Technology and Innovation in Japan: Policy and Management for the Twenty-First Century

By Martin Hemmert; Christian Oberländer | Go to book overview

2

RESTRUCTURING BASIC, APPLIED AND DEVELOPMENTAL RESEARCH

Changes in allocation of R&D resources

Tomohiro Ijichi and Akira Goto1

Introduction

There seems to be a growing consensus in Japan that increased efforts in basic research are needed. This is reflected in the General Guideline for Science and Technology Policy, the document adopted by the Cabinet in 1986 and 1992, expressing an agreement by all ministries in the Japanese government on promotion of science and technology. The Science and Technology Basic Law that was passed in 1995 symbolizes a firm commitment toward the promotion of research and development (R&D) and determines its basic principles.

There are several reasons behind this enthusiasm for basic research, as will be discussed. They reflect the perceived change of Japan’s status in a historical and international context. It is argued that the age of catching up is over and assumed that Japan is now at the forefront of the industrial and technological race. Thus, as the argument goes, creating rather than borrowing technology is more important, and for that reason, a basic research capability is the necessary prerequisite, especially in the high technology industries. It is also claimed that Japan, as one of the richest countries in the world, has an obligation to contribute to scientific knowledge as an ‘international public good’.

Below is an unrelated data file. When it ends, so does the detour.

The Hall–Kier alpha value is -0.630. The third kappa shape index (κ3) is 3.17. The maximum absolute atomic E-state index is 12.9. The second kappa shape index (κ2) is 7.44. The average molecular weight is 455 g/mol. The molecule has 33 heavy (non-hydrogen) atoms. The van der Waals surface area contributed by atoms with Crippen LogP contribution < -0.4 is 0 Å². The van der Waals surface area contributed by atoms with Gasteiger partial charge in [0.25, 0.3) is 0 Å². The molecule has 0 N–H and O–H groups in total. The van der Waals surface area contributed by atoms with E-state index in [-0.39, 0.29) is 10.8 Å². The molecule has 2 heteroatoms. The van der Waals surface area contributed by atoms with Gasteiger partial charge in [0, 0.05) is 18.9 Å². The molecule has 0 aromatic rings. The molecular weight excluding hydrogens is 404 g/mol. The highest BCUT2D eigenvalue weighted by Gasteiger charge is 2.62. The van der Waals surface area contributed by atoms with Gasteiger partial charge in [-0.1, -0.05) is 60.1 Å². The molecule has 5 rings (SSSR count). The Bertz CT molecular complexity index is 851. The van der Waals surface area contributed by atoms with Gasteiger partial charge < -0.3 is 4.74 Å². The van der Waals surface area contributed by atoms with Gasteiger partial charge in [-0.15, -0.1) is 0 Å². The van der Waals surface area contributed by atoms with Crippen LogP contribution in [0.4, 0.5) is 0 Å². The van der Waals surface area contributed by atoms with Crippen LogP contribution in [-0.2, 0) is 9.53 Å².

The need to strengthen basic research capability has been emphasized in Japan for quite some time. In the 1980s, major R&D performing companies began to establish basic research laboratories, most of them independent of older, already existing laboratories. Although it is not clear whether R&D conducted at these laboratories was genuine basic research, the need for more long-range research with more ambitious targets focused on the early stage of innovation and the resulting demand for basic research was widely shared by the business community as well as by policy-makers. The Japanese

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